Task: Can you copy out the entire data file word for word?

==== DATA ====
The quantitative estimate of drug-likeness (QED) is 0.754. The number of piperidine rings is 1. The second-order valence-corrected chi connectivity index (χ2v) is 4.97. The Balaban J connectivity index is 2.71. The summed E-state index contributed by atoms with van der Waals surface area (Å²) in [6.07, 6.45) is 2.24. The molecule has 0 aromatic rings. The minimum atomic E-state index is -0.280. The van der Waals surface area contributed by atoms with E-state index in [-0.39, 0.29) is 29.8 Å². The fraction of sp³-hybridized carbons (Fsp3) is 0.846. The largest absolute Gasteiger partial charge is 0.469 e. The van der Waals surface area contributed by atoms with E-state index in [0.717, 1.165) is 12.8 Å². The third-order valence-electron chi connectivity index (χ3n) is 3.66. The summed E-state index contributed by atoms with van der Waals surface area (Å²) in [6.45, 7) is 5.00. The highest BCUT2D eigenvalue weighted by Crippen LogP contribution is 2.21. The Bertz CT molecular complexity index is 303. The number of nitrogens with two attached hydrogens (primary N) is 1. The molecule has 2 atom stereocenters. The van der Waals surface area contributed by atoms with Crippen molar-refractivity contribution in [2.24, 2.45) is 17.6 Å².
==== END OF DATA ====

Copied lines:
The quantitative estimate of drug-likeness (QED) is 0.754. The number of piperidine rings is 1. The second-order valence-corrected chi connectivity index (χ2v) is 4.97. The Balaban J connectivity index is 2.71. The summed E-state index contributed by atoms with van der Waals surface area (Å²) in [6.07, 6.45) is 2.24. The molecule has 0 aromatic rings. The minimum atomic E-state index is -0.280. The van der Waals surface area contributed by atoms with E-state index in [-0.39, 0.29) is 29.8 Å². The fraction of sp³-hybridized carbons (Fsp3) is 0.846. The largest absolute Gasteiger partial charge is 0.469 e. The van der Waals surface area contributed by atoms with E-state index in [0.717, 1.165) is 12.8 Å². The third-order valence-electron chi connectivity index (χ3n) is 3.66. The summed E-state index contributed by atoms with van der Waals surface area (Å²) in [6.45, 7) is 5.00. The highest BCUT2D eigenvalue weighted by Crippen LogP contribution is 2.21. The Bertz CT molecular complexity index is 303. The number of nitrogens with two attached hydrogens (primary N) is 1. The molecule has 2 atom stereocenters. The van der Waals surface area contributed by atoms with Crippen molar-refractivity contribution in [2.24, 2.45) is 17.6 Å².